NOTNext Thursday, June 16, is Bloomsday – named after Leopold Bloom, hero of James Joyce’s 1922 novel Ulysses, and the day the book is set. Bloomsday is too often an exercise in commercial nostalgia, but it’s worth revisiting, in this 100th year since the book’s publication, exactly why Ulysses was so revolutionary.

If much of what is called modernism is a response to what the poet TS Eliot called “the immense panorama of futility and anarchy” that followed World War I, then Joyce’s modernism is distinct. It brings order to anarchy, celebrates the richness of modern life, and often strikes a comical note.

Ulysses, a novel of ordinary lives, is organized around Homer’s Odyssey – the publicist Bloom being Ulysses for Molly, his Irish Penelope. It insists on the mundane – bathroom visits, smelly cheese sandwiches – while being extraordinary in its methods: different styles from different literary periods jostle for control. In Ulysses, Joyce redid the English language over and over again (“The scrotumtightening sea”, for example). He “hammered the language into jelly”, as the novelist Elizabeth Bowen put it, but also made it sing. It is notoriously difficult to read and many never finish it.

Bodies were central to Joyce’s argument for the ordinary as a suitable subject for serious art. This applied to women too, but perhaps too much, as some feminists complained, noting that Molly Bloom, and especially her last silent stream of consciousness – “yes, I said yes, I want yes” – is all body, to the detriment of disturbs. Others claim the opposite. This famous monologue, a reviewer recently claimed, is “the funniest, most touching, exciting and truthful depiction of a woman that anyone has written in English.”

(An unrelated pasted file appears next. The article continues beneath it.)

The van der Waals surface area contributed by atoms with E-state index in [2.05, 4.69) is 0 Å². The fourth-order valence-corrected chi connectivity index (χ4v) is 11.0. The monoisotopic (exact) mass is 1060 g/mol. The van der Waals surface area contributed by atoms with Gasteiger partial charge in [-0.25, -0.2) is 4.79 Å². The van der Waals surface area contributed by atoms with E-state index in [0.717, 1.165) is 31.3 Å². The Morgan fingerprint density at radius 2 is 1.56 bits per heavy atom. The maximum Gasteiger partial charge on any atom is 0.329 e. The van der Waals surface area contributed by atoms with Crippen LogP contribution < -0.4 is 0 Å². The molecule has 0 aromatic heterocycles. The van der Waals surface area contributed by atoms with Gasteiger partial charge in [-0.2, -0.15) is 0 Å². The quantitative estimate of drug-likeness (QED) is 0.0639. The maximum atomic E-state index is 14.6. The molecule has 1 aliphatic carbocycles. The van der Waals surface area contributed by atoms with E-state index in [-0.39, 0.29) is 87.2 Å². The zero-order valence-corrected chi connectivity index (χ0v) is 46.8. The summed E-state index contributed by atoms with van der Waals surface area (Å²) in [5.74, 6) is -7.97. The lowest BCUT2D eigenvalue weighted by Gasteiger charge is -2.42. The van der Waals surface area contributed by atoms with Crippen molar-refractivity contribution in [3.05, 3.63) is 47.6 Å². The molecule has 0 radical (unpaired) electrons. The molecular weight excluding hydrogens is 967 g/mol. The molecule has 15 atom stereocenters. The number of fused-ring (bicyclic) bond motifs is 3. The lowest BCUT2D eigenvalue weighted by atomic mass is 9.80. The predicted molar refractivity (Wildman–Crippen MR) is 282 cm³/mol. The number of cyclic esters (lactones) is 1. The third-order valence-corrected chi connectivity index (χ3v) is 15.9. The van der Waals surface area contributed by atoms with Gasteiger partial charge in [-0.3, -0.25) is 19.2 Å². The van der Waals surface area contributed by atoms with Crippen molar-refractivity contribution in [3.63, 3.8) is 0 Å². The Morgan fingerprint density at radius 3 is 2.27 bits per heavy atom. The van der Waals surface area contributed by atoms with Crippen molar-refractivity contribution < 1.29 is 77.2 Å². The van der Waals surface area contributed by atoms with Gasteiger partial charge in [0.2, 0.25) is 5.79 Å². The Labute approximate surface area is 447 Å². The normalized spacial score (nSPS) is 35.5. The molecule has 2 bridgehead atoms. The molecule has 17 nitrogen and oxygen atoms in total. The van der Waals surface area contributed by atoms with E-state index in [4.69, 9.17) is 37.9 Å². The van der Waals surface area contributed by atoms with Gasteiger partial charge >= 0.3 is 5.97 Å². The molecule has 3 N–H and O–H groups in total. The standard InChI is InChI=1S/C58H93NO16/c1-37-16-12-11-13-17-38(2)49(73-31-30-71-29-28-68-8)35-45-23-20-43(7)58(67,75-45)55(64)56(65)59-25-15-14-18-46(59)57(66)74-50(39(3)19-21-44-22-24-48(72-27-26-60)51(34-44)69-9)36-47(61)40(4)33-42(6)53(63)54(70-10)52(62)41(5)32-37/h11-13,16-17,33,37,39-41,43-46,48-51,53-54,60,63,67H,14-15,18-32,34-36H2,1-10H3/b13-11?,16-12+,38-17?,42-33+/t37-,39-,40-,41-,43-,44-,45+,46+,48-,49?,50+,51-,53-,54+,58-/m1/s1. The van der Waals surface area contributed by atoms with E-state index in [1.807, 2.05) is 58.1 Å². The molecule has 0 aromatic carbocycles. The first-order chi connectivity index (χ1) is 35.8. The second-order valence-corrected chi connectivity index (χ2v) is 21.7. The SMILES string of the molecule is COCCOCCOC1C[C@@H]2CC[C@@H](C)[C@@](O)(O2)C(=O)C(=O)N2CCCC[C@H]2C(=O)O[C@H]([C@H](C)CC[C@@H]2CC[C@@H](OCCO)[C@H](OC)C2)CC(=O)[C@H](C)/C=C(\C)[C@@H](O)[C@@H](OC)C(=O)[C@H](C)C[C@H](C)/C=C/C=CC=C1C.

Ulysses was written by an immigrant (from Ireland to mainland Europe) about the son of an Austro-Hungarian immigrant (Leopold Bloom); the deliberate diversity of Joyce’s approach can be seen as a continued display of sympathy and diversity.

Ulysses opened the novel, and writers ever since (the Irish in particular) have found themselves counting, whether they like it or not, with the anxiety of its high modernist influence – or with the permission that Joyce’s heresy given to break free from conventions. Novelist Anne Enright has argued recently that the latter has been most strongly felt by Irish women like Edna O’Brien, Eimear McBride and Mary Costello.

Joyce, who researched Dublin extensively before writing her masterpiece, made no apologies for her small town. “I always write about Dublin,” he wrote to a friend, “because if I can get to the heart of Dublin, I can get to the heart of any city in the world. In the particular is contained the universal. Every once in a while there comes a time when the world has changed so much that art has to redo itself to keep up.

If a novel or artistic creation is to endure, however, any reworking of language and form cannot come at the expense of certain universals: truths about the body, life and love, about who and what we are . At 100, Odysseus still passes this test.